UPDATED: Is it a car? Is it a boat? Is it… kind of both? Swiss based tech giant ABB has trialled a “futuristic new design” of electric water taxi on Lake Geneva in Switzerland, which it is hailing as a milestone in the development of zero emissions transport.
The all-electric vehicle, which is not-so futuristically named SeaBubbles, gives the appearance of a floating sedan when it’s moored on the water (pictured below), but rises up on a four-keel structure to hover about one metre above the water when in motion (pictured above).
According to ABB, the water taxi will soon be equipped with the ABB Ability Marine Advisory System – OCTOPUS: a software solution that gathers and analyse relevant data to optimise water travel.
The company says further trials of the e-craft – the development and demonstration of which has been supported by the Geneva cantonal authorities and the Department of Energy, Transport and Agriculture (DETA) – will continue in the months ahead.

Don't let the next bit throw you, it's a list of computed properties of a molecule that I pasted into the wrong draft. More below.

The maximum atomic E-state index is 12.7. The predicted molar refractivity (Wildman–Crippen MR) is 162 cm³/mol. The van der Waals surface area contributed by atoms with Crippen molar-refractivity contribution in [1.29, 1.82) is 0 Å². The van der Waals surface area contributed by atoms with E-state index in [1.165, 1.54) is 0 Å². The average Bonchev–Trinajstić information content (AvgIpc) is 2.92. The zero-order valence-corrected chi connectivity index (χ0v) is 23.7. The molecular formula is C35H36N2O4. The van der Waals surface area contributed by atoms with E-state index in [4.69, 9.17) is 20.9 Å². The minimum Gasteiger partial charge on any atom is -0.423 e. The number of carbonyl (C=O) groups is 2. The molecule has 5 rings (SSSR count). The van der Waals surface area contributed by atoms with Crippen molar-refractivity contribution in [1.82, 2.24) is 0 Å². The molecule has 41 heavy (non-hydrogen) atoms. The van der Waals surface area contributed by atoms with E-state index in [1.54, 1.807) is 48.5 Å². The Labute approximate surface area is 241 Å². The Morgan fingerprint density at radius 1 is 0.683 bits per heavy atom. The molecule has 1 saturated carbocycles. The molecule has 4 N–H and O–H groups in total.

ABB says the taxi boat’s lithium-ion batteries are charged when it’s docked, and it takes two hours to be fully recharged. A fully recharged battery lasts around four hours, depending on conditions.
It says the OCTOPUS software system will be deployed by the pilot project beginning in early May, enabling ABB to provide real-time data to the SeaBubbles control centre, covering virtually every aspect of the vessels’ operating status.
There is a pretty cool video available here (no audio).
The trails of the e-water taxi come a few years after the launch, in Norway, of the world’s first all-electric car ferries, which in February were revealed to have cut carbon emissions by 95 per cent and operating cost by 80 per cent compared to their traditional fuel-powered counterparts.
As we reported here, ferries are considered to be prefect candidates for electrification, as they often travel short distances and dock for relatively long periods of time at established ports, where they can be recharged.
Sophie is editor of OneStepOffTheGrid.com.au and deputy editor of its sister site, RenewEconomy.com.au. Sophie has been writing about clean energy for more than a decade.